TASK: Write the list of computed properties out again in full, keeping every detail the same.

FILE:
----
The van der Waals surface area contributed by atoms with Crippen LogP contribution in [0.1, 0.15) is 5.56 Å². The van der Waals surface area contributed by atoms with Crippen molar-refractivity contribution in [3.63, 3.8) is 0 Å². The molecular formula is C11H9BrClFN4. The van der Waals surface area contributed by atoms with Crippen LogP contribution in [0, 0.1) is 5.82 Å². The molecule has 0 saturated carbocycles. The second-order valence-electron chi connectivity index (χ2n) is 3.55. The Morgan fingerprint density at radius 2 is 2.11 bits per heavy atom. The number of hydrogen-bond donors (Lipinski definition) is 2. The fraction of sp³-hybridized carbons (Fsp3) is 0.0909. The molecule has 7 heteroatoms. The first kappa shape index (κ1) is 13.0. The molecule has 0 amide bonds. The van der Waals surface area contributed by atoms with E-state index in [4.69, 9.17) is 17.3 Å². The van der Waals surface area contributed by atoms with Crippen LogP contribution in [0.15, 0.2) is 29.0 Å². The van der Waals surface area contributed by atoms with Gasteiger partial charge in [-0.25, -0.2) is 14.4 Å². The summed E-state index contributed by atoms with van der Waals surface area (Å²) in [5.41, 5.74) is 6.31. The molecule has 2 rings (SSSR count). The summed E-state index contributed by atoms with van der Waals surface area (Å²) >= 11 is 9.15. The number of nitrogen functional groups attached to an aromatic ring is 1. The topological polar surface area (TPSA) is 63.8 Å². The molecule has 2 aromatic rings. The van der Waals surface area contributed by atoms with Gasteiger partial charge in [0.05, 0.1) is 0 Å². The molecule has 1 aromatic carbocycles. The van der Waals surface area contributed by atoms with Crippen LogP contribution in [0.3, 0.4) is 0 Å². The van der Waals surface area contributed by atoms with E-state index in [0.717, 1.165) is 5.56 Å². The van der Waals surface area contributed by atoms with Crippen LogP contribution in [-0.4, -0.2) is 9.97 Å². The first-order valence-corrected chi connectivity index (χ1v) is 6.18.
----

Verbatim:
The van der Waals surface area contributed by atoms with Crippen LogP contribution in [0.1, 0.15) is 5.56 Å². The van der Waals surface area contributed by atoms with Crippen molar-refractivity contribution in [3.63, 3.8) is 0 Å². The molecular formula is C11H9BrClFN4. The van der Waals surface area contributed by atoms with Crippen LogP contribution in [0, 0.1) is 5.82 Å². The molecule has 0 saturated carbocycles. The second-order valence-electron chi connectivity index (χ2n) is 3.55. The Morgan fingerprint density at radius 2 is 2.11 bits per heavy atom. The number of hydrogen-bond donors (Lipinski definition) is 2. The fraction of sp³-hybridized carbons (Fsp3) is 0.0909. The molecule has 7 heteroatoms. The first kappa shape index (κ1) is 13.0. The molecule has 0 amide bonds. The van der Waals surface area contributed by atoms with E-state index in [4.69, 9.17) is 17.3 Å². The van der Waals surface area contributed by atoms with Crippen LogP contribution in [0.15, 0.2) is 29.0 Å². The van der Waals surface area contributed by atoms with Gasteiger partial charge in [-0.25, -0.2) is 14.4 Å². The summed E-state index contributed by atoms with van der Waals surface area (Å²) in [5.41, 5.74) is 6.31. The molecule has 2 rings (SSSR count). The summed E-state index contributed by atoms with van der Waals surface area (Å²) >= 11 is 9.15. The number of nitrogen functional groups attached to an aromatic ring is 1. The topological polar surface area (TPSA) is 63.8 Å². The molecule has 2 aromatic rings. The van der Waals surface area contributed by atoms with Gasteiger partial charge in [0.05, 0.1) is 0 Å². The molecule has 1 aromatic carbocycles. The van der Waals surface area contributed by atoms with Crippen LogP contribution in [0.3, 0.4) is 0 Å². The van der Waals surface area contributed by atoms with E-state index in [0.717, 1.165) is 5.56 Å². The van der Waals surface area contributed by atoms with Crippen LogP contribution in [-0.4, -0.2) is 9.97 Å². The first-order valence-corrected chi connectivity index (χ1v) is 6.18.